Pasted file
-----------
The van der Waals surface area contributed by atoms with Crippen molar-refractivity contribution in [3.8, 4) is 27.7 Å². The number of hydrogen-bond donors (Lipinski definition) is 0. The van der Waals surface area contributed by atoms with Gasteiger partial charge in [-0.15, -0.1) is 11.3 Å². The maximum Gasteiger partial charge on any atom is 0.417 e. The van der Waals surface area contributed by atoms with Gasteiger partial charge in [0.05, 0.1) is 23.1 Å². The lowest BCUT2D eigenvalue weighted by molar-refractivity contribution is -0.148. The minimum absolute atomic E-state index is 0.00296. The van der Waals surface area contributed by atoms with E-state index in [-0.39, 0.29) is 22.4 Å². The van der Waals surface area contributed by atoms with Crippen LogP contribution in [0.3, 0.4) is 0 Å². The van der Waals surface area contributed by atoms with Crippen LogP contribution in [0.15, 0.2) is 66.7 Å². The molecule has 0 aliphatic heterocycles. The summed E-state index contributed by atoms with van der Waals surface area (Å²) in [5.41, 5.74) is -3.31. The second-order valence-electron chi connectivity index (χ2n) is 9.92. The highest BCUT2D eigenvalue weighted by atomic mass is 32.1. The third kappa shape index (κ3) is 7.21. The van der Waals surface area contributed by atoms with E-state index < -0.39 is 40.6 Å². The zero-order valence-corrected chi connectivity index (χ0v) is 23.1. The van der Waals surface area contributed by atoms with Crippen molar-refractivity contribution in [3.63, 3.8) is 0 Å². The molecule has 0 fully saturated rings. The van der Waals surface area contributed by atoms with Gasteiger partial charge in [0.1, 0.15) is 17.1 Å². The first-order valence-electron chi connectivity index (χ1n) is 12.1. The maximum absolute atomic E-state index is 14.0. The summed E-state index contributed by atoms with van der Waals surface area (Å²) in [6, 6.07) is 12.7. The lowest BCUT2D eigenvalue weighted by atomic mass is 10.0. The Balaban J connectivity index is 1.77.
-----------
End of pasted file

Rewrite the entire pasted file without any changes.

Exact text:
The van der Waals surface area contributed by atoms with Crippen molar-refractivity contribution in [3.8, 4) is 27.7 Å². The number of hydrogen-bond donors (Lipinski definition) is 0. The van der Waals surface area contributed by atoms with Gasteiger partial charge in [-0.15, -0.1) is 11.3 Å². The maximum Gasteiger partial charge on any atom is 0.417 e. The van der Waals surface area contributed by atoms with Gasteiger partial charge in [0.05, 0.1) is 23.1 Å². The lowest BCUT2D eigenvalue weighted by molar-refractivity contribution is -0.148. The minimum absolute atomic E-state index is 0.00296. The van der Waals surface area contributed by atoms with E-state index in [-0.39, 0.29) is 22.4 Å². The van der Waals surface area contributed by atoms with Crippen LogP contribution in [0.3, 0.4) is 0 Å². The van der Waals surface area contributed by atoms with Crippen LogP contribution in [0.15, 0.2) is 66.7 Å². The molecule has 0 aliphatic heterocycles. The summed E-state index contributed by atoms with van der Waals surface area (Å²) in [5.41, 5.74) is -3.31. The second-order valence-electron chi connectivity index (χ2n) is 9.92. The highest BCUT2D eigenvalue weighted by atomic mass is 32.1. The third kappa shape index (κ3) is 7.21. The van der Waals surface area contributed by atoms with E-state index < -0.39 is 40.6 Å². The zero-order valence-corrected chi connectivity index (χ0v) is 23.1. The van der Waals surface area contributed by atoms with Crippen molar-refractivity contribution in [3.63, 3.8) is 0 Å². The molecule has 0 fully saturated rings. The van der Waals surface area contributed by atoms with Gasteiger partial charge in [0.1, 0.15) is 17.1 Å². The first-order valence-electron chi connectivity index (χ1n) is 12.1. The maximum absolute atomic E-state index is 14.0. The summed E-state index contributed by atoms with van der Waals surface area (Å²) in [6, 6.07) is 12.7. The lowest BCUT2D eigenvalue weighted by atomic mass is 10.0. The Balaban J connectivity index is 1.77.